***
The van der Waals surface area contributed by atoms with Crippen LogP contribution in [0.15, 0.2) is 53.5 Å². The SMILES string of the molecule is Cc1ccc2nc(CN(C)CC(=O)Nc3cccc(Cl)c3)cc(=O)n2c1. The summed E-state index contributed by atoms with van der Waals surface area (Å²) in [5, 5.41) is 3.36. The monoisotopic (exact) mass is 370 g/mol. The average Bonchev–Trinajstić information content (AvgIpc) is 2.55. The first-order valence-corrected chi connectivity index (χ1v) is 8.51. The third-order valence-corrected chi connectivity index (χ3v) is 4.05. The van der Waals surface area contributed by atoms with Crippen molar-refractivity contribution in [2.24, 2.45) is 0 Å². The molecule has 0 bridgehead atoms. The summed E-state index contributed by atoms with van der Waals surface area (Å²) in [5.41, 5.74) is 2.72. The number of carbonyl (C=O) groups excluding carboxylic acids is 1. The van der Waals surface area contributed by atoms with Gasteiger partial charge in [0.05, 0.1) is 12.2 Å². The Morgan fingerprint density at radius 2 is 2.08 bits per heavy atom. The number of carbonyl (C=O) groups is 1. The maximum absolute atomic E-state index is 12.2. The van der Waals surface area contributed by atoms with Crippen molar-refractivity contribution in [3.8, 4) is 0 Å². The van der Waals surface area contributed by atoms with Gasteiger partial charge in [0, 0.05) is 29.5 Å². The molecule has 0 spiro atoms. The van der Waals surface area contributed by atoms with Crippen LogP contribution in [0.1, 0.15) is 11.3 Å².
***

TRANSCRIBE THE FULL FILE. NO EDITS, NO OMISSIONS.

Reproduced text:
The van der Waals surface area contributed by atoms with Crippen LogP contribution in [0.15, 0.2) is 53.5 Å². The SMILES string of the molecule is Cc1ccc2nc(CN(C)CC(=O)Nc3cccc(Cl)c3)cc(=O)n2c1. The summed E-state index contributed by atoms with van der Waals surface area (Å²) in [5, 5.41) is 3.36. The monoisotopic (exact) mass is 370 g/mol. The average Bonchev–Trinajstić information content (AvgIpc) is 2.55. The first-order valence-corrected chi connectivity index (χ1v) is 8.51. The third-order valence-corrected chi connectivity index (χ3v) is 4.05. The van der Waals surface area contributed by atoms with Crippen molar-refractivity contribution in [2.24, 2.45) is 0 Å². The molecule has 0 bridgehead atoms. The summed E-state index contributed by atoms with van der Waals surface area (Å²) in [5.41, 5.74) is 2.72. The number of carbonyl (C=O) groups excluding carboxylic acids is 1. The van der Waals surface area contributed by atoms with Gasteiger partial charge in [0.05, 0.1) is 12.2 Å². The Morgan fingerprint density at radius 2 is 2.08 bits per heavy atom. The number of carbonyl (C=O) groups is 1. The maximum absolute atomic E-state index is 12.2. The van der Waals surface area contributed by atoms with Crippen molar-refractivity contribution in [3.8, 4) is 0 Å². The van der Waals surface area contributed by atoms with Gasteiger partial charge in [0, 0.05) is 29.5 Å². The molecule has 0 spiro atoms. The van der Waals surface area contributed by atoms with Crippen LogP contribution in [0.1, 0.15) is 11.3 Å².